Tuesday, April 19, 2011

Making Disciples, Transforming Lives

In his book Five Practices of Fruitful Living, Bishop Robert Schnase tells the story of a woman named Helen who had lived her entire life in a Christian community of faith. He invites the reader to envision who this woman would be if you could take out the role the church has played in her life.

“Imagine if we could extract from Helen’s life all the formative worship experiences that impacted her,” he writes. He then lists in detail the many faith experiences and practices that composed her life. “We would not recognize her as the same person,” he concludes.

These words had a physical impact on me. In thinking over everything that takes place over the course of a Christian disciple’s life, and imagining it disappearing -- I felt as if I would shrivel up and blow away.

The Church has formed everything I am.

Holy Week begins for me with the reminder of my confirmation on Palm Sunday, the day that, at age 9, I claimed for myself the promises made at my baptism. Since that time, I have been blessed to be a member of 10 United Methodist congregations. I give thanks for each one of these faith communities, for all the many persons who have lived before me a life that becomes the Gospel.

Faithful Christians throughout the centuries have reached out to others with the good news of Jesus Christ in innovative ways, in order “to serve the present age.” The United Methodist Church, with its distinctly Wesleyan heritage, is now looking anew at this calling.

Since the Connectional Table and Council of Bishops adopted the Call to Action last fall, conversations across the church are increasingly focused on the adaptive challenge: “To redirect the flow of attention, energy, and resources to an intense concentration on fostering and sustaining an increase in the number of vital congregations effective in making disciples of Jesus Christ for the transformation of the world.”

On April 6, the Council of Bishops, in collaboration with The Connectional Table, hosted a three-hour Leadership Summit via webcast. Bishops invited annual conference leaders to gather at different sites to view the summit together and respond to questions in small group settings. The event linked annual conferences from across the world together in worship and “holy conferencing “in an unprecedented endeavor. The Summit can be viewed at www.umcleadershipsummit.org.

To date, with 148 out of 243 sites reporting, 3,928 participants joined in the Summit at annual conference settings. Thirty of these sites were in Central Conferences (outside the U.S.); 16 of them have reported 756 participants.


Filipino United Methodists gather in the Davao Episcopal Area to participate in the UMC Leadership Summit on April 6. Photo courtesy of Bishop Leo Soriano.


Over 1,000 participants completed the survey following the Summit; results are available at www.umcleadershipsummit.org. Summit presenters received over 500 questions via email and answered many of them during the webcast; a list of frequently asked questions will be posted on the website by May 1.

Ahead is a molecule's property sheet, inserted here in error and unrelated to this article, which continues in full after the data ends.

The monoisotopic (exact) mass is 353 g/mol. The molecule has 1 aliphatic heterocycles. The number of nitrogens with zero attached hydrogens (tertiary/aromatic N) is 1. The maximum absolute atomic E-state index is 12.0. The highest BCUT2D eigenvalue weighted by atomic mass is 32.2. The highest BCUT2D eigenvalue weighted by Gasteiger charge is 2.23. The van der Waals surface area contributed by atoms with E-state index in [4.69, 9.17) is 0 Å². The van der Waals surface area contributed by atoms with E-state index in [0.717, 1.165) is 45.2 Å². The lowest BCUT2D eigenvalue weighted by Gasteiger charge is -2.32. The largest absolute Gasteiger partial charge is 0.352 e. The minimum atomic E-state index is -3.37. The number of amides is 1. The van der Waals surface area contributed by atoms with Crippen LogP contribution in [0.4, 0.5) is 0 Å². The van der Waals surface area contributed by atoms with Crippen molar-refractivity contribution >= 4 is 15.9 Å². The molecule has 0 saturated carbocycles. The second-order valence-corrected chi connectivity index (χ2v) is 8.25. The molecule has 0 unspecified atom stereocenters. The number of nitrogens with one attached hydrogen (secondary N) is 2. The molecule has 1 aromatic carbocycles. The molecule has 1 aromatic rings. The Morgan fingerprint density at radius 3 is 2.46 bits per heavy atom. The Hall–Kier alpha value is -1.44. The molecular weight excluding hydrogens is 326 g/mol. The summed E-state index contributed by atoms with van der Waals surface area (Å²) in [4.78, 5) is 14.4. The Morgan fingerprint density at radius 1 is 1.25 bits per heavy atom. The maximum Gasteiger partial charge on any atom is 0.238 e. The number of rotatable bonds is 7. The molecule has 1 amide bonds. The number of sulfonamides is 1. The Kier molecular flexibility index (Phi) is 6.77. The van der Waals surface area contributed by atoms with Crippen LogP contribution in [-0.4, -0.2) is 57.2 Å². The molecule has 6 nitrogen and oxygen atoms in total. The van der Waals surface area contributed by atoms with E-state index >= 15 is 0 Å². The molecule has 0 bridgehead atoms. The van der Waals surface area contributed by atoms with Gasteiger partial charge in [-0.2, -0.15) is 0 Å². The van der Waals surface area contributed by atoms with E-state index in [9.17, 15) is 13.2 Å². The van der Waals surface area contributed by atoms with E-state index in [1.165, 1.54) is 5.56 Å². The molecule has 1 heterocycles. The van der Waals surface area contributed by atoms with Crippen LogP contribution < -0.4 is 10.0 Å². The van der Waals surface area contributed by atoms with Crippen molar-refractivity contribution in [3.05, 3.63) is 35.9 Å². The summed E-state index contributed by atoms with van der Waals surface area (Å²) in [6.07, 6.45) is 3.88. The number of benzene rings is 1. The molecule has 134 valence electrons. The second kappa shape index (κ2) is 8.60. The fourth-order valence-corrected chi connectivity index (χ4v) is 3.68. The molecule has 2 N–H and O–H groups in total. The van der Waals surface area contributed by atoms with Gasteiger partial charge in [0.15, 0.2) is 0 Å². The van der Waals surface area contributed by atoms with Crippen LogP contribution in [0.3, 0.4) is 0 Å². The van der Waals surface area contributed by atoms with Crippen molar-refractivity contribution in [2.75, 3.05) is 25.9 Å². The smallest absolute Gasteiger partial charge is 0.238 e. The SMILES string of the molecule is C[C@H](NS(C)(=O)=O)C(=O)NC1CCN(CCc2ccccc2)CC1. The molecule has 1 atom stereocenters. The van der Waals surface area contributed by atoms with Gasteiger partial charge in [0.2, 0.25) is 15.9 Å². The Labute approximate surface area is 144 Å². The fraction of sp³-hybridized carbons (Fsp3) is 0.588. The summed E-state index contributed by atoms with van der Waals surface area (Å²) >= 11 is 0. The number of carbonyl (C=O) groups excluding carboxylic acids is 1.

Additionally, the information gathered at the sites was sent to episcopal leaders in each area, and will be shared at the spring meeting of the Council of Bishops and Connectional Table.

Since the Summit could be viewed on live stream, we know people viewed it individually and in other small group settings. Not only did they watch it, but they participated in dialogue through Twitter making it one of the top trends during the Summit time period. Those conversations can be found by searching #UMCLead on Twitter. Thanks also to the many United Methodists who have posted thoughts on blogs and through commentaries.

This outpouring of prayerful thought and reflection on the adaptive challenge is helping to shape next steps for our denomination. For me, all of this points to a movement within our church of concerned disciples who yearn for the United Methodist Church to truly live out its mission. While the Summit was an important venue for leaders to converse about future directions, the charge is to each one of us to live and lead as a disciple of Jesus Christ, wherever we may be.

“The local church provides the most significant arena through which disciple-making occurs.” (¶201, 2008 Book of Discipline.)

Vital congregations form disciples and transform lives.

What is the story of your discipleship? Who are the disciples and the faith communities who have helped shape your faith? How are you and the members of your congregation engaged in making disciples of Jesus Christ for the transformation of the world?

As the Body of Christ focuses this week on the passion of Our Lord and the true cost of discipleship, I pray that we would all be strengthened for greater service and devotion to His Church.

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